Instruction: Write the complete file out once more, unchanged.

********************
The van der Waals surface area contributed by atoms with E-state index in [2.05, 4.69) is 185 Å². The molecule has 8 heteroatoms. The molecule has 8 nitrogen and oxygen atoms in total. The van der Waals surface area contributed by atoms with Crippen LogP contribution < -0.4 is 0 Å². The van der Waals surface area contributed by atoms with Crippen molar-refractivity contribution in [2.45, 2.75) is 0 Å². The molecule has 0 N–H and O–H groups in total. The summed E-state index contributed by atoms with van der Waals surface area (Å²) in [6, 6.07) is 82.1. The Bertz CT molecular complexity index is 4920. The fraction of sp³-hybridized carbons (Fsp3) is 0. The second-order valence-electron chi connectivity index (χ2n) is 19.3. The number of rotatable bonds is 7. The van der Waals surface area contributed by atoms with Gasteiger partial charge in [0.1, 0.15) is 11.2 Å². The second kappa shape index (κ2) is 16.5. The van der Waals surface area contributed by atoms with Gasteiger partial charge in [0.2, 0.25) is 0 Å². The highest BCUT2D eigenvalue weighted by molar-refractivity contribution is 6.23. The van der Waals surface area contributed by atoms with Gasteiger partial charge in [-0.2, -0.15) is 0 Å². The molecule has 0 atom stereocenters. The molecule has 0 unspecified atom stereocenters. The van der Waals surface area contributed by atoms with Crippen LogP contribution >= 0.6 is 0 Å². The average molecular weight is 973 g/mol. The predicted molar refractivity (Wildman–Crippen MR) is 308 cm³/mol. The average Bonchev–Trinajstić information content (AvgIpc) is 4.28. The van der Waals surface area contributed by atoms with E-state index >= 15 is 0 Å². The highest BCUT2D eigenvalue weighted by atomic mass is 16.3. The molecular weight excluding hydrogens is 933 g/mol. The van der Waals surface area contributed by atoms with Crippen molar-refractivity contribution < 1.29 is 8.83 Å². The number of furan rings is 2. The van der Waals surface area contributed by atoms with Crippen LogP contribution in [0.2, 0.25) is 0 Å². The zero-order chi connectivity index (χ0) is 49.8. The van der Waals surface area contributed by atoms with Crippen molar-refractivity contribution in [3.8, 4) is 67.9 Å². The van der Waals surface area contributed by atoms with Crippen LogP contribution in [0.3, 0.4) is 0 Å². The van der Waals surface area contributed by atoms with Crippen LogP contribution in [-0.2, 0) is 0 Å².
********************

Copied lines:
The van der Waals surface area contributed by atoms with E-state index in [2.05, 4.69) is 185 Å². The molecule has 8 heteroatoms. The molecule has 8 nitrogen and oxygen atoms in total. The van der Waals surface area contributed by atoms with Crippen LogP contribution < -0.4 is 0 Å². The van der Waals surface area contributed by atoms with Crippen molar-refractivity contribution in [2.45, 2.75) is 0 Å². The molecule has 0 N–H and O–H groups in total. The summed E-state index contributed by atoms with van der Waals surface area (Å²) in [6, 6.07) is 82.1. The Bertz CT molecular complexity index is 4920. The fraction of sp³-hybridized carbons (Fsp3) is 0. The second-order valence-electron chi connectivity index (χ2n) is 19.3. The number of rotatable bonds is 7. The van der Waals surface area contributed by atoms with Gasteiger partial charge in [0.1, 0.15) is 11.2 Å². The second kappa shape index (κ2) is 16.5. The van der Waals surface area contributed by atoms with Gasteiger partial charge in [0.2, 0.25) is 0 Å². The highest BCUT2D eigenvalue weighted by molar-refractivity contribution is 6.23. The van der Waals surface area contributed by atoms with Gasteiger partial charge in [-0.2, -0.15) is 0 Å². The molecule has 0 atom stereocenters. The molecule has 0 unspecified atom stereocenters. The van der Waals surface area contributed by atoms with Crippen LogP contribution >= 0.6 is 0 Å². The average molecular weight is 973 g/mol. The predicted molar refractivity (Wildman–Crippen MR) is 308 cm³/mol. The average Bonchev–Trinajstić information content (AvgIpc) is 4.28. The van der Waals surface area contributed by atoms with E-state index >= 15 is 0 Å². The highest BCUT2D eigenvalue weighted by atomic mass is 16.3. The molecular weight excluding hydrogens is 933 g/mol. The van der Waals surface area contributed by atoms with Crippen molar-refractivity contribution < 1.29 is 8.83 Å². The number of furan rings is 2. The van der Waals surface area contributed by atoms with Crippen LogP contribution in [0.2, 0.25) is 0 Å². The zero-order chi connectivity index (χ0) is 49.8. The van der Waals surface area contributed by atoms with Crippen molar-refractivity contribution in [3.8, 4) is 67.9 Å². The van der Waals surface area contributed by atoms with Crippen LogP contribution in [0.3, 0.4) is 0 Å². The van der Waals surface area contributed by atoms with Crippen LogP contribution in [-0.2, 0) is 0 Å².